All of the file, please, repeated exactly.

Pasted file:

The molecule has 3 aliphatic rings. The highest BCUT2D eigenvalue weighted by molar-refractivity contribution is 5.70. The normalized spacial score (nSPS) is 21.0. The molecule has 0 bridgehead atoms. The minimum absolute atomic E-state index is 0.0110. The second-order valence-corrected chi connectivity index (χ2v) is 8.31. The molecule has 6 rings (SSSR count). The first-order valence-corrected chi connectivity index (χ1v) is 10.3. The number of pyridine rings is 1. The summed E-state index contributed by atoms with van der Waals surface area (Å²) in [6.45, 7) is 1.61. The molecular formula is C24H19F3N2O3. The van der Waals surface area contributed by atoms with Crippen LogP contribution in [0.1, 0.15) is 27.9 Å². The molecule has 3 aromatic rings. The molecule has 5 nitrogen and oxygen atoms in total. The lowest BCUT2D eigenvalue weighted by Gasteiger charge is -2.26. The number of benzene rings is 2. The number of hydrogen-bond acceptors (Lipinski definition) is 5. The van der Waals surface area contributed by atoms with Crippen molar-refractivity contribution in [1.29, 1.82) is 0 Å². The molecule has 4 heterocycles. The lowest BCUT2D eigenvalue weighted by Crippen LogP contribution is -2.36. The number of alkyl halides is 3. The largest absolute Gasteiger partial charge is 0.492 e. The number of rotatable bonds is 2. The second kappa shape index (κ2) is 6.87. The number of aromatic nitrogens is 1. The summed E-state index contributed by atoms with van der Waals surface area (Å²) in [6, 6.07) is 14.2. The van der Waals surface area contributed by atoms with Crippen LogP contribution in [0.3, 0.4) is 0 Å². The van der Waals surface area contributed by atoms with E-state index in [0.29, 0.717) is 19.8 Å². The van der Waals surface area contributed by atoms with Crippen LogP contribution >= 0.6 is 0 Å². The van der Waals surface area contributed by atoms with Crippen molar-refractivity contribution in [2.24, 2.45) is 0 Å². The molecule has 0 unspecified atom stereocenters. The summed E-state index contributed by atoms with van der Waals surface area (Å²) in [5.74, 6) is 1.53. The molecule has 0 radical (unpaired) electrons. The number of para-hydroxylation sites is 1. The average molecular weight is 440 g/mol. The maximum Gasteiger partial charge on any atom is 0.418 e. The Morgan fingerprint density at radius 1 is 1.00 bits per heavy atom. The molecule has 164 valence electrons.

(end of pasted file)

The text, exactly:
The molecule has 3 aliphatic rings. The highest BCUT2D eigenvalue weighted by molar-refractivity contribution is 5.70. The normalized spacial score (nSPS) is 21.0. The molecule has 0 bridgehead atoms. The minimum absolute atomic E-state index is 0.0110. The second-order valence-corrected chi connectivity index (χ2v) is 8.31. The molecule has 6 rings (SSSR count). The first-order valence-corrected chi connectivity index (χ1v) is 10.3. The number of pyridine rings is 1. The summed E-state index contributed by atoms with van der Waals surface area (Å²) in [6.45, 7) is 1.61. The molecular formula is C24H19F3N2O3. The van der Waals surface area contributed by atoms with Crippen LogP contribution in [0.1, 0.15) is 27.9 Å². The molecule has 3 aromatic rings. The molecule has 5 nitrogen and oxygen atoms in total. The lowest BCUT2D eigenvalue weighted by Gasteiger charge is -2.26. The number of benzene rings is 2. The number of hydrogen-bond acceptors (Lipinski definition) is 5. The van der Waals surface area contributed by atoms with Crippen molar-refractivity contribution in [1.29, 1.82) is 0 Å². The molecule has 4 heterocycles. The lowest BCUT2D eigenvalue weighted by Crippen LogP contribution is -2.36. The number of alkyl halides is 3. The largest absolute Gasteiger partial charge is 0.492 e. The number of rotatable bonds is 2. The second kappa shape index (κ2) is 6.87. The number of aromatic nitrogens is 1. The summed E-state index contributed by atoms with van der Waals surface area (Å²) in [6, 6.07) is 14.2. The van der Waals surface area contributed by atoms with Crippen LogP contribution in [0.3, 0.4) is 0 Å². The van der Waals surface area contributed by atoms with E-state index in [0.29, 0.717) is 19.8 Å². The van der Waals surface area contributed by atoms with Crippen LogP contribution >= 0.6 is 0 Å². The van der Waals surface area contributed by atoms with Crippen molar-refractivity contribution in [2.24, 2.45) is 0 Å². The molecule has 0 unspecified atom stereocenters. The summed E-state index contributed by atoms with van der Waals surface area (Å²) in [5.74, 6) is 1.53. The molecule has 0 radical (unpaired) electrons. The number of para-hydroxylation sites is 1. The average molecular weight is 440 g/mol. The maximum Gasteiger partial charge on any atom is 0.418 e. The Morgan fingerprint density at radius 1 is 1.00 bits per heavy atom. The molecule has 164 valence electrons.